Stories by Fred Bauer
October 27th, 2010 at 12:48 pm
On January 20, 2009, Barack Obama took the office of president with, it seemed, the wind of history at his back. Not even two years later, whispers and proclamations of a failed presidency abound. How did this happen? How have we come to the third “wave” election in a row?
Click here for part 1 of this series.
Perhaps the centerpiece of Barack Obama’s electoral strategy was the casting of Obama as a kind of political savior. He would come forth and wash away some of the stains of the nation’s history. He would offer a transcendence of the petty cultural antagonisms that had riven America for the past few decades. He would offer a new way of hope that would reconcile the disparate parts of this fractured nation. Perhaps even more than his early opposition to the US’s military involvement in Iraq, this cultural message was his biggest advantage in the Democratic primary. Obama’s speech at the 2004 Democratic National Convention allowed him to seize the mantle of political redeemer, and he clutched that garb to him throughout the 2008 campaign.
2009 was the moment when the nation would come to see a stark difference between Obama’s political narrative and the reality of Obama’s governance. Obama’s record prior to 2009 gave evidence of the fact that he was not, by many measures, a political moderate: throughout his career, he voted like a left-wing Democrat, and his race against Hillary Clinton became saturated with polarizing invective claiming that the Clintons were arch-racists (or something). So his approaches to government and campaigning often revealed a willingness to polarize and not to moderate. But 2009 turned a spotlight on his governance style.
Obama made no secret of his desire to be a kind of revolutionary president, one who would not merely massage the edges of political discourse but who would completely re-center it decisively to the left. So, with big majorities in the House and the Senate, Obama and the Democrats made a huge gamble: push as much through as big and as fast as possible. A flurry of “progressive” legislation could totally expand and reshape the federal government’s power.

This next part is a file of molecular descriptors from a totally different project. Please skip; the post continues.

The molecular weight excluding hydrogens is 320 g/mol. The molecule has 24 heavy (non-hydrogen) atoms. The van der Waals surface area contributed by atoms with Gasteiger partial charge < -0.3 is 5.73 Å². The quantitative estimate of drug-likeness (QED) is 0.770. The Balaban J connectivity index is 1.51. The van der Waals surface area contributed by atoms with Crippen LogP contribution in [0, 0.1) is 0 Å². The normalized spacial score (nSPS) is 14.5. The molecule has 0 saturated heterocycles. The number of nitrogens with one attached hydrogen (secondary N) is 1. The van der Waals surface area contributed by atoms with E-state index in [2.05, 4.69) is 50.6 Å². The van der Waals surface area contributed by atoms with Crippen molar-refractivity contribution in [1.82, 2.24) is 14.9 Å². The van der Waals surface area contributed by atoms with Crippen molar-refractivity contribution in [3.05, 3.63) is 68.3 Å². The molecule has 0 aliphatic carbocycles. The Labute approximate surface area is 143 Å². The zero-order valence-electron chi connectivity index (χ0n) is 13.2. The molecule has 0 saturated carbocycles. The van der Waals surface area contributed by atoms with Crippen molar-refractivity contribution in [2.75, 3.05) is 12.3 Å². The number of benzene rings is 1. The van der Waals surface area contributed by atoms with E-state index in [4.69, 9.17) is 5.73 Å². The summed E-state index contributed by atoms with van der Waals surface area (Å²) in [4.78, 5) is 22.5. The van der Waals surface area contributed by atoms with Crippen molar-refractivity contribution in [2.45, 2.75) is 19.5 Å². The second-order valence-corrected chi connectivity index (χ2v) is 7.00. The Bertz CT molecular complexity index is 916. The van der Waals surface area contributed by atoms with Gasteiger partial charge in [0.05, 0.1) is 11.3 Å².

The stimulus, which would fall woefully short of the administration’s guarantees, would shackle the U.S. to a mountain of debt, one which would, at some point, require the raising of taxes. This stimulus would also allow the federal government to funnel billions of dollars to various groups and, in return for that, put the yoke of expectations on these groups. Healthcare “reform” as originally envisioned by the administration would allow bureaucrats in Washington to run the whole of the nation’s health system, 17% of the national economy. Cap-and-trade would become a vehicle for federal intervention in every aspect of people’s private lives and commercial transactions. Education “reform” would allow Washington and its bureaucratic corps more and more to shape the minds of later generations.
From the standpoint of “progressive” centralizers, this gamble was not misaimed. Had all of these passed, it would have been truly revolutionary. And many of these did pass: the stimulus, healthcare “reform,” and many education policies. If history is any guide, these changes might be very hard to turn back. Though many on the right celebrate Goldwater’s loss to Johnson as a moment for the renewal of the conservative movement, it should not be forgotten that many of Johnson’s signature programs have not yet been repealed. It took nearly thirty years of constant political fighting for the right, center, and dissident left to reform Johnsonian welfare, long an unpopular program. Looking back at the example of the post-Johnsonian welfare state, Obama might have thought that, even if the Democrats lost Congress two years after his election, and even if he was denied a second term, he could retire in electoral defeat knowing that he had a won a major “progressive” victory.
And Obama may ultimately prove successful in that revolutionary move. The GOP might find it more appealing to talk about repealing healthcare “reform” than to engage in the hard legislative work of actually repealing that bill and/or putting more effective policies in its place. Republicans have pulled similar moves with “big government,” after all; continually inveighing against it, they usually have expanded government. Sure, Reagan campaigned on eliminating the Department of Education, but this department (and many others) was bigger at the end of his presidency than it was at the beginning.